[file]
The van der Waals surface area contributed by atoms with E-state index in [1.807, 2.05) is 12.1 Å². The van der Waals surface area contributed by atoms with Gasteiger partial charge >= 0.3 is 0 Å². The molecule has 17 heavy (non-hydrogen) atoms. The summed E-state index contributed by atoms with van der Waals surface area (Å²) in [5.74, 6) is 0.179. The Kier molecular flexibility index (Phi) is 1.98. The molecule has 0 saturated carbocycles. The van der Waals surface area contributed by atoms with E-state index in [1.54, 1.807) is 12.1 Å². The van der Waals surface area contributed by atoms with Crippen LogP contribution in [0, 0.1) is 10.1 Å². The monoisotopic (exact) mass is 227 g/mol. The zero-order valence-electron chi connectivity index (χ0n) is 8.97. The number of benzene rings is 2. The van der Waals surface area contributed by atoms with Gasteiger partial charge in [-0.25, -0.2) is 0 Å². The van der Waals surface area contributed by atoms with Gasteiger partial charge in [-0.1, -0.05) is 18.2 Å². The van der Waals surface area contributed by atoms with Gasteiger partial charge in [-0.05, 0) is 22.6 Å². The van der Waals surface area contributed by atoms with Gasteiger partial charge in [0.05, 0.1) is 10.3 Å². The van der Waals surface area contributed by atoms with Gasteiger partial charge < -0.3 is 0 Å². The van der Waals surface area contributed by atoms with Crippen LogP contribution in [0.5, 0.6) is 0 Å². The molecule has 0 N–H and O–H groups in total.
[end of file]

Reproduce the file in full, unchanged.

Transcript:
The van der Waals surface area contributed by atoms with E-state index in [1.807, 2.05) is 12.1 Å². The van der Waals surface area contributed by atoms with Gasteiger partial charge >= 0.3 is 0 Å². The molecule has 17 heavy (non-hydrogen) atoms. The summed E-state index contributed by atoms with van der Waals surface area (Å²) in [5.74, 6) is 0.179. The Kier molecular flexibility index (Phi) is 1.98. The molecule has 0 saturated carbocycles. The van der Waals surface area contributed by atoms with E-state index in [1.54, 1.807) is 12.1 Å². The van der Waals surface area contributed by atoms with Crippen LogP contribution in [0, 0.1) is 10.1 Å². The monoisotopic (exact) mass is 227 g/mol. The zero-order valence-electron chi connectivity index (χ0n) is 8.97. The number of benzene rings is 2. The van der Waals surface area contributed by atoms with Gasteiger partial charge in [-0.25, -0.2) is 0 Å². The van der Waals surface area contributed by atoms with Gasteiger partial charge in [-0.1, -0.05) is 18.2 Å². The van der Waals surface area contributed by atoms with Gasteiger partial charge in [-0.05, 0) is 22.6 Å². The van der Waals surface area contributed by atoms with Gasteiger partial charge in [0.05, 0.1) is 10.3 Å². The van der Waals surface area contributed by atoms with Gasteiger partial charge < -0.3 is 0 Å². The van der Waals surface area contributed by atoms with Crippen LogP contribution in [0.5, 0.6) is 0 Å². The molecule has 0 N–H and O–H groups in total.